Blog: Brexit minister to set out alternative Northern Ireland plan – Yahoo India News

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LONDON, UNITED KINGDOM - FEBRUARY 24, 2021: Minister of State in the Cabinet Office David Frost arrives in Downing Street on 24 February, 2021 in London, England. The government has set out a plan for unlocking the country in four stages as the vaccination programme progresses, with the first stage beginning on the 8 March with reopening of schools, allowing for two people to meet socially outdoors and care home residents to have contact with one regular visitor.- PHOTOGRAPH BY Wiktor Szymanowicz / Barcroft Studios / Future Publishing (Photo credit should read Wiktor Szymanowicz/Barcroft Media via Getty Images)
David Davis is set to lay out his plan for the contentious Northern Ireland Protocol on Wednesday. Photo: Wiktor Szymanowicz/Barcroft Media via Getty Images

The UK’s Brexit minister is set to make a statement on the Northern Ireland Protocol in parliament later on on Wednesday, parliamentary authorities said.

David Frost, who has been negotiating the finer points of the protocol agreed between Britain and the EU as part of the 2020 Brexit deal, will set out changes needed to iron out diplomatic issues. 

Britain will threaten to deviate from the Brexit deal unless the EU offered more flexibility over Northern Ireland, Reuters reported on Wednesday, citing sources.

Frost told MPs on Monday that the current agreement was not sustainable and if an agreement could not be reached the UK would consider unilateral action through Article 16.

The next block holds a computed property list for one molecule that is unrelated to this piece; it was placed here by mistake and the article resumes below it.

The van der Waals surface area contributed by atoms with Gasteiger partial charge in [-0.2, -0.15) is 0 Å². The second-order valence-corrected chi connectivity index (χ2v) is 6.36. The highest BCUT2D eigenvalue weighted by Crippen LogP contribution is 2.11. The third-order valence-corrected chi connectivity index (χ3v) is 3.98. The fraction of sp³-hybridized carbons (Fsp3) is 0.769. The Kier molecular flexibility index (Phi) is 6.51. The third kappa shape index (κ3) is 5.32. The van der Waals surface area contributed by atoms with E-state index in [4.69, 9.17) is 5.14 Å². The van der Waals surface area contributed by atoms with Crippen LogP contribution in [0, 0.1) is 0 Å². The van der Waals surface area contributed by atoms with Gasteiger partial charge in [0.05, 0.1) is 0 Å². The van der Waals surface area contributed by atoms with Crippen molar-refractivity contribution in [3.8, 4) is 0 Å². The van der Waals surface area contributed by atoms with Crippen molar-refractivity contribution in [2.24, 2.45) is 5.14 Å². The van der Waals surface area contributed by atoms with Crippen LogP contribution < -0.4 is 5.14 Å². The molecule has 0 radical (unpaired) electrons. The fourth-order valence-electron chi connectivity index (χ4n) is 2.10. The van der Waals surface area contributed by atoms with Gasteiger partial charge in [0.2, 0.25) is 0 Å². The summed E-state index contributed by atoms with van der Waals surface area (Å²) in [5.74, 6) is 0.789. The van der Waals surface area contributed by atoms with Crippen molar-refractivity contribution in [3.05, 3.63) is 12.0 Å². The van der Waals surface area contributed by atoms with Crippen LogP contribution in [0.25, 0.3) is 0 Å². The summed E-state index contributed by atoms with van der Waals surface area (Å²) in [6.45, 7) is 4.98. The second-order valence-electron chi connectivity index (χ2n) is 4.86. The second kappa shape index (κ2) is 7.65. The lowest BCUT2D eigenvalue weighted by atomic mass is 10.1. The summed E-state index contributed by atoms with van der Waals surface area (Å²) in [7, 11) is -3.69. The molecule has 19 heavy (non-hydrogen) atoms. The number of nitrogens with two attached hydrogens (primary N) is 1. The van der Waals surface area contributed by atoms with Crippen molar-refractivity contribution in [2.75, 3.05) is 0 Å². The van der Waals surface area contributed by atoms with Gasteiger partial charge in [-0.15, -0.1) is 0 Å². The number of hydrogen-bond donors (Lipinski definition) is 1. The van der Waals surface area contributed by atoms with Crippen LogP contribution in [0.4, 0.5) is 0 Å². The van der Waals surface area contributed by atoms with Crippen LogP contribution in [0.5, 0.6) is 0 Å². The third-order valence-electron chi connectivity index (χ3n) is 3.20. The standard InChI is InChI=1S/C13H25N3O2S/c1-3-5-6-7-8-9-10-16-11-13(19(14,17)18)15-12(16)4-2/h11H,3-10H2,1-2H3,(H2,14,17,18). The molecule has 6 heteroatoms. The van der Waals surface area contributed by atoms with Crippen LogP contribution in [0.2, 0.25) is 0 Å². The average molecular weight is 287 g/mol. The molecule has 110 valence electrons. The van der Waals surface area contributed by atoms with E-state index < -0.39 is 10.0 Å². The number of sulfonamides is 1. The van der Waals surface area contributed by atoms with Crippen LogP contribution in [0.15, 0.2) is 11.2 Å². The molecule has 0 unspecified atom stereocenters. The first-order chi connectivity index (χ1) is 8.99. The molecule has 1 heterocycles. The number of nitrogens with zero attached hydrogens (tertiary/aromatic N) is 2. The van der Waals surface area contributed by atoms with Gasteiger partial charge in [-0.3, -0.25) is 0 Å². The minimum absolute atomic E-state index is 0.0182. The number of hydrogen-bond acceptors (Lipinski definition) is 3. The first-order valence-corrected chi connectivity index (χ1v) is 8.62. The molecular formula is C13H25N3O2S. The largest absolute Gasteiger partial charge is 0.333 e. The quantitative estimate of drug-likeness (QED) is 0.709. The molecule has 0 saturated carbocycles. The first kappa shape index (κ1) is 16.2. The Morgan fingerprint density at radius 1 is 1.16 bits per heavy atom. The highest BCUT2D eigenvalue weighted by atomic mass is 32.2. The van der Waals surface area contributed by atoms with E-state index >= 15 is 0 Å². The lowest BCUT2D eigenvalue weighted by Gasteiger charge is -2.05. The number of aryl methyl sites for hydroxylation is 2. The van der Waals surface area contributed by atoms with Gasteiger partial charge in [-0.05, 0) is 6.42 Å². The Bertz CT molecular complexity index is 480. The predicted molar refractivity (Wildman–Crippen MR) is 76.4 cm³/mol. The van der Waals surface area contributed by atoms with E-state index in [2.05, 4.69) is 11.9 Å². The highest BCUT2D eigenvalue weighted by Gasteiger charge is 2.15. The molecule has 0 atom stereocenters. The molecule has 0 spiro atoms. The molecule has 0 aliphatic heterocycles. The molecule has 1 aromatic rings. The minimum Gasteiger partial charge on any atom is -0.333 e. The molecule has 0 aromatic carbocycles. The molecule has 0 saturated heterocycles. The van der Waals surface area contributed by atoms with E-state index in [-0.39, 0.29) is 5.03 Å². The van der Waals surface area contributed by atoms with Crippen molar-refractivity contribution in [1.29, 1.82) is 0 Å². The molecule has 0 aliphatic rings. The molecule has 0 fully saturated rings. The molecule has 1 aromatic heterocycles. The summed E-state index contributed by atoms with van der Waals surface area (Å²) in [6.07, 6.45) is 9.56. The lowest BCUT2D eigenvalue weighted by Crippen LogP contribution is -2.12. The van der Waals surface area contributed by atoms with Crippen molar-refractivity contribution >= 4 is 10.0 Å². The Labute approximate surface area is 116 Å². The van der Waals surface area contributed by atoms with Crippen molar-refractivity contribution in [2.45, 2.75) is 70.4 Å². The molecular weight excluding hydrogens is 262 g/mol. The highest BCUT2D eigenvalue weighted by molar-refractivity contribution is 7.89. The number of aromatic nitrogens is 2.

Article 16 allows the EU or UK to unilaterally suspend aspects of its operations if either side considers that aspect to be causing “economic, societal or environmental difficulties”.

The Northern Ireland Protocol’s original aim was to stop Brexit from disrupting a hard-negotiated peace brought by a 1998 agreement but has become a crucial sticking point in Brexit discussions, even after the end of the transition period in January. 

Read more: FTSE 100 rises as UK government borrows another £22bn

Meanwhile, retailer Marks & Spencer warned it would cut Christmas products in Northern Ireland in order to avoid forthcoming post-Brexit customs checks. 

Trade between Britain and the EU is currently subject to a so-called grace period, with light-touch checks. However, that runs out in September. 

M&S’s chairman Archie Norman told Radio 4’s Today programme that the changes would mean higher prices and less choice for the region, slamming them as “pointless”. 

Norman called for a “common sense approach to enforcement”. 

The developments are the latest in a long list of trading issues caused by Brexit. Christmas saw significant disruption at ports, with lorry tailbacks and delays in the delivery of key produce. Changes to VAT and shipping rules have also hit businesses. 

Watch: UK to set out proposals for Northern Ireland Protocol on Wednesday

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